- Make Your Child Feel Safe – Make sure you talk to your child in a safe, calm environment, somewhere they feel comfortable to open up and talk without judgment of others.
- Know the Signs – While different ages may react and show signs of trauma in different ways, below are some signs that may appear in children of all ages:
- Do not feel safe
- Sleep difficulties
- Behavior problems
- Social Withdrawal
- Listen – It is important to hear your child and respect their thoughts and feelings. They may have questions, or want help understanding the event. Make sure you hear them out and help answer questions the best you know how. Stay calm and be honest, it’s ok to say I don’t know.
For more tips on what to expect, what to do, and what to look out for and more on age-specific information, visit the Child Mind Institute to find a detailed guide to help caregivers support children after a traumatic event.
Reflection and Process
Talking about mass shooting, violence, hate groups and racism in institutions and systems is a challenge, but in the spirit of learning and healing, we encourage you to take the time to engage in your own learning, support and lift up youth and BIPOC voices, listen and process, for yourself and with those in your circle who matter most. Exercise self-care and make space for yourselves to heal, to support one another, and to help each other learn and grow.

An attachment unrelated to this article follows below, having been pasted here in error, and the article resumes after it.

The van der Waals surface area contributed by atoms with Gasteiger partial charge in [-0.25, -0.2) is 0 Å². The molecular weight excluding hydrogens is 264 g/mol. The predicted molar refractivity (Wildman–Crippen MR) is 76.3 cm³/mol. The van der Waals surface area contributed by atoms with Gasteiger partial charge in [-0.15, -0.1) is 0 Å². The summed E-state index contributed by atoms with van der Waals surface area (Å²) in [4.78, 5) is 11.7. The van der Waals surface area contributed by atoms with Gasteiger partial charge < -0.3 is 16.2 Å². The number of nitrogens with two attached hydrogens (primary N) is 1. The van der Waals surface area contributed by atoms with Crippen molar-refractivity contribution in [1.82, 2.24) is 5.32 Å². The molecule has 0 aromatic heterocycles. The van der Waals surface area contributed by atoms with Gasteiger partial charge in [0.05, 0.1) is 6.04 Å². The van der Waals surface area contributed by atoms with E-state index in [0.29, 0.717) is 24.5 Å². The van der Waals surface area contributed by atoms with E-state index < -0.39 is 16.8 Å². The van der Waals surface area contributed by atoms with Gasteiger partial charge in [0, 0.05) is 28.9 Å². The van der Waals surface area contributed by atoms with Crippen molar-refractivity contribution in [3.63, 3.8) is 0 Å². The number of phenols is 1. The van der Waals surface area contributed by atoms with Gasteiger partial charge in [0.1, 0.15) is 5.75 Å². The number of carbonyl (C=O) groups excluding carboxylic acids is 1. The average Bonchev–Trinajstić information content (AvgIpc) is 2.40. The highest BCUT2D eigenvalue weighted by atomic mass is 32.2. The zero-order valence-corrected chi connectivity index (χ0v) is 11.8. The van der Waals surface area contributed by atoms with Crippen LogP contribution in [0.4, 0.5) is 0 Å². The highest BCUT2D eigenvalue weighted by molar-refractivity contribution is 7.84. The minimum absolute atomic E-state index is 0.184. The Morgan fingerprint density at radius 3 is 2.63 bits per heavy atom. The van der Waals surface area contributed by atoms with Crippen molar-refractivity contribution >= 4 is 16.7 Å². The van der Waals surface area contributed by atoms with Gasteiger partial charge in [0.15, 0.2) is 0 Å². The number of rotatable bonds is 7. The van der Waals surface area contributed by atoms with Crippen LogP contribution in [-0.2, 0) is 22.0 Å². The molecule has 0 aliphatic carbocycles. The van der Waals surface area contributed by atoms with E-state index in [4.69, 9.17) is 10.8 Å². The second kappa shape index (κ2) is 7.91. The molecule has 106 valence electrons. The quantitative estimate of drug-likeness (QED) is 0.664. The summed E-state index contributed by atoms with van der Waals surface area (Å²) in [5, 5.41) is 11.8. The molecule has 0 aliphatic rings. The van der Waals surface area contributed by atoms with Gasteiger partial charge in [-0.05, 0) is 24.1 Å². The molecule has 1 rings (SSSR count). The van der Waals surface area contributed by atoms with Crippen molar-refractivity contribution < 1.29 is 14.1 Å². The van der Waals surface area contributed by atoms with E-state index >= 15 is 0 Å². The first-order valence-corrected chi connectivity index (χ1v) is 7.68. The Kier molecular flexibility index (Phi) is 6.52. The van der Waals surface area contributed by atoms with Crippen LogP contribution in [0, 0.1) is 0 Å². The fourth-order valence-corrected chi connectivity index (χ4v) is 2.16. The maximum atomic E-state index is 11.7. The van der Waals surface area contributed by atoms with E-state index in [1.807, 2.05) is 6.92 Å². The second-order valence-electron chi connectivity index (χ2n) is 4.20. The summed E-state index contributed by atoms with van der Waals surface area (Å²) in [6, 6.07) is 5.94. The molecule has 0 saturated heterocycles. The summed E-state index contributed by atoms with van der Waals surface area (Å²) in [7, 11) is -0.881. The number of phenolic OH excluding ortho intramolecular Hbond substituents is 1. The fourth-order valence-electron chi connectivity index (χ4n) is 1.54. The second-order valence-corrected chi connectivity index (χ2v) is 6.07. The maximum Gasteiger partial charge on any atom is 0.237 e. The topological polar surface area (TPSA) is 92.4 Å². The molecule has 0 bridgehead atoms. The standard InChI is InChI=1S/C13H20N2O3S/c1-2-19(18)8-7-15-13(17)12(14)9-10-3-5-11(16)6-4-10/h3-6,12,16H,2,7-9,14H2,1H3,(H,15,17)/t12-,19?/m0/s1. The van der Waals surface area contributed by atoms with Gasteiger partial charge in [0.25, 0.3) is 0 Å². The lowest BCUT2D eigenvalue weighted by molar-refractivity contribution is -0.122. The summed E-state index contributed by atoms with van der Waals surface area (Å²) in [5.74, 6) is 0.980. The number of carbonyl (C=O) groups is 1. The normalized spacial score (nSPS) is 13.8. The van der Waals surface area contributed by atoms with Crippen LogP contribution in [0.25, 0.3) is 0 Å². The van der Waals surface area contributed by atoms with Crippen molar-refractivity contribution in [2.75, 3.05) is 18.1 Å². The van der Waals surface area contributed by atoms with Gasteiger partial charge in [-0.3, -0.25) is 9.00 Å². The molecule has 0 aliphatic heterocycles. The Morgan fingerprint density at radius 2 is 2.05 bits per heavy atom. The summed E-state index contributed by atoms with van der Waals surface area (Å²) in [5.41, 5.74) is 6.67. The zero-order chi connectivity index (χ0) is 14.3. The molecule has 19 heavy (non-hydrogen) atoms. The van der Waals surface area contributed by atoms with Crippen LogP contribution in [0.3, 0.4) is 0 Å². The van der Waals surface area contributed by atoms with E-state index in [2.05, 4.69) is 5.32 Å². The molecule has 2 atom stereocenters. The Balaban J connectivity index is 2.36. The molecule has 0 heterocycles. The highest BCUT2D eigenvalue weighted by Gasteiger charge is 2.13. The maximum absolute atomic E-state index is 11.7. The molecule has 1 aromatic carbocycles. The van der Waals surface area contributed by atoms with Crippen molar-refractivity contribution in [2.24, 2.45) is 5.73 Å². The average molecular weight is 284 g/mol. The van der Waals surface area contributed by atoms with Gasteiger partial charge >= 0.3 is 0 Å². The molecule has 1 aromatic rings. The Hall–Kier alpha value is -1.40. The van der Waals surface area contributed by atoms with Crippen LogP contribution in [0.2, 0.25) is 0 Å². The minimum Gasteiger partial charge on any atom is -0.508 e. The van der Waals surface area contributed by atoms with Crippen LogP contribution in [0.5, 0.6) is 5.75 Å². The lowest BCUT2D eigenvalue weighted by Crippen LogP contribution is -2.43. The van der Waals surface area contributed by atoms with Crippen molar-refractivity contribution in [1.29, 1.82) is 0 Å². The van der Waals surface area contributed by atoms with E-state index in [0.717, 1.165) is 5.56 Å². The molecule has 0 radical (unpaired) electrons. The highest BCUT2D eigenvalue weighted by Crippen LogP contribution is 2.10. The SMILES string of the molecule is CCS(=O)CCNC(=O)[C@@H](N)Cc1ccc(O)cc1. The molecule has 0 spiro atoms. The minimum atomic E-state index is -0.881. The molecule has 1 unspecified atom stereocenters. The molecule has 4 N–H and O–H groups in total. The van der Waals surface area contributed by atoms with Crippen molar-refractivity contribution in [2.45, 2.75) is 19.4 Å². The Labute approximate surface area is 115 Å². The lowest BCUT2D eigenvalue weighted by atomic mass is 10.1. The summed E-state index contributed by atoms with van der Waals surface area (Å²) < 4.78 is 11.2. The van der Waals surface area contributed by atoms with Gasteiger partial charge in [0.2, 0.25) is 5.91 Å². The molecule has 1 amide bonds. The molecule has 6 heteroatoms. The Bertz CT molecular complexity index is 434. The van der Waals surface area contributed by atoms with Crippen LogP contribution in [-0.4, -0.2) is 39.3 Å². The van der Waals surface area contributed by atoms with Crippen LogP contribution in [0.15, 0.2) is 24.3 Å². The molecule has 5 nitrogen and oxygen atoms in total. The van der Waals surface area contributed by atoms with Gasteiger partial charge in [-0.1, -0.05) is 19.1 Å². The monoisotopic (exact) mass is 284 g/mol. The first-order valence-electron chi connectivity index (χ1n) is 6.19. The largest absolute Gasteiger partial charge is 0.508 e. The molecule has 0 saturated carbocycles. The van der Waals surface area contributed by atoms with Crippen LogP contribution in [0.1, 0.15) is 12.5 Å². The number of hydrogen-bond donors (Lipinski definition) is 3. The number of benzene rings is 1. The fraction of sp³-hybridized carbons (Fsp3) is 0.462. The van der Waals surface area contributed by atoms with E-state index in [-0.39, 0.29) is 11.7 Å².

These recent incidents and court cases are not the end of the story, independent of the final verdict or outcome. The underlying systemic issues which brought these events to the national spotlight still exist. We at the Y, our leadership, staff, volunteers and community partners remain committed to the goal of continuing to advance equity and justice for all, particularly for youth and those furthest from opportunity.
Let’s stay committed to building an equitable world where systems are redesigned and center love, compassion, respect and where each person thrives, and create spaces where every human being thrives. A world where hate cannot win; a world where each person can thrive – especially the young – and realize their full potential in spirit, mind, and body; and a world where young people of all backgrounds can realize a future of belonging and affirmation.
It is up to all of us to support and listen to one another, and work together to make our community a safer, more welcoming place for all.